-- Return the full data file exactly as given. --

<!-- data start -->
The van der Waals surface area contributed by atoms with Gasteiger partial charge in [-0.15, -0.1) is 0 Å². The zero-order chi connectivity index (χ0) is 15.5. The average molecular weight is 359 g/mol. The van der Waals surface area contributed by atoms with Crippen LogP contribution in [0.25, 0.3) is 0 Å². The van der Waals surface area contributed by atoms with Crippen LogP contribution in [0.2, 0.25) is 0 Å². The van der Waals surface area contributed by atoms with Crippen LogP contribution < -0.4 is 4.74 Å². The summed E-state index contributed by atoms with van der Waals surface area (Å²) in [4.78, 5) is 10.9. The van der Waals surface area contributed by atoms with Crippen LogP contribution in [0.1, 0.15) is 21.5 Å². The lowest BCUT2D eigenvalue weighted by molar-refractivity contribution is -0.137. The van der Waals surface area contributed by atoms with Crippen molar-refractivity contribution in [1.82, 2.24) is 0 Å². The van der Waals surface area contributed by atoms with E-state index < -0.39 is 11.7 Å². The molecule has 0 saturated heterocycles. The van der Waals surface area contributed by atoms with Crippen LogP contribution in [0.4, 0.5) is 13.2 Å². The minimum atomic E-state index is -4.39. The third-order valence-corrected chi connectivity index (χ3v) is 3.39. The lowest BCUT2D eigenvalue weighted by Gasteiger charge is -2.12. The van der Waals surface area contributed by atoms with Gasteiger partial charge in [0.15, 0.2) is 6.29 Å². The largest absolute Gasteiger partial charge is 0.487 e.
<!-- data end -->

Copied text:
The van der Waals surface area contributed by atoms with Gasteiger partial charge in [-0.15, -0.1) is 0 Å². The zero-order chi connectivity index (χ0) is 15.5. The average molecular weight is 359 g/mol. The van der Waals surface area contributed by atoms with Crippen LogP contribution in [0.25, 0.3) is 0 Å². The van der Waals surface area contributed by atoms with Crippen LogP contribution in [0.2, 0.25) is 0 Å². The van der Waals surface area contributed by atoms with Crippen LogP contribution < -0.4 is 4.74 Å². The summed E-state index contributed by atoms with van der Waals surface area (Å²) in [4.78, 5) is 10.9. The van der Waals surface area contributed by atoms with Crippen LogP contribution in [0.1, 0.15) is 21.5 Å². The lowest BCUT2D eigenvalue weighted by molar-refractivity contribution is -0.137. The van der Waals surface area contributed by atoms with Crippen molar-refractivity contribution in [1.82, 2.24) is 0 Å². The van der Waals surface area contributed by atoms with E-state index < -0.39 is 11.7 Å². The molecule has 0 saturated heterocycles. The van der Waals surface area contributed by atoms with Crippen LogP contribution in [0.4, 0.5) is 13.2 Å². The minimum atomic E-state index is -4.39. The third-order valence-corrected chi connectivity index (χ3v) is 3.39. The lowest BCUT2D eigenvalue weighted by Gasteiger charge is -2.12. The van der Waals surface area contributed by atoms with Gasteiger partial charge in [0.15, 0.2) is 6.29 Å². The largest absolute Gasteiger partial charge is 0.487 e.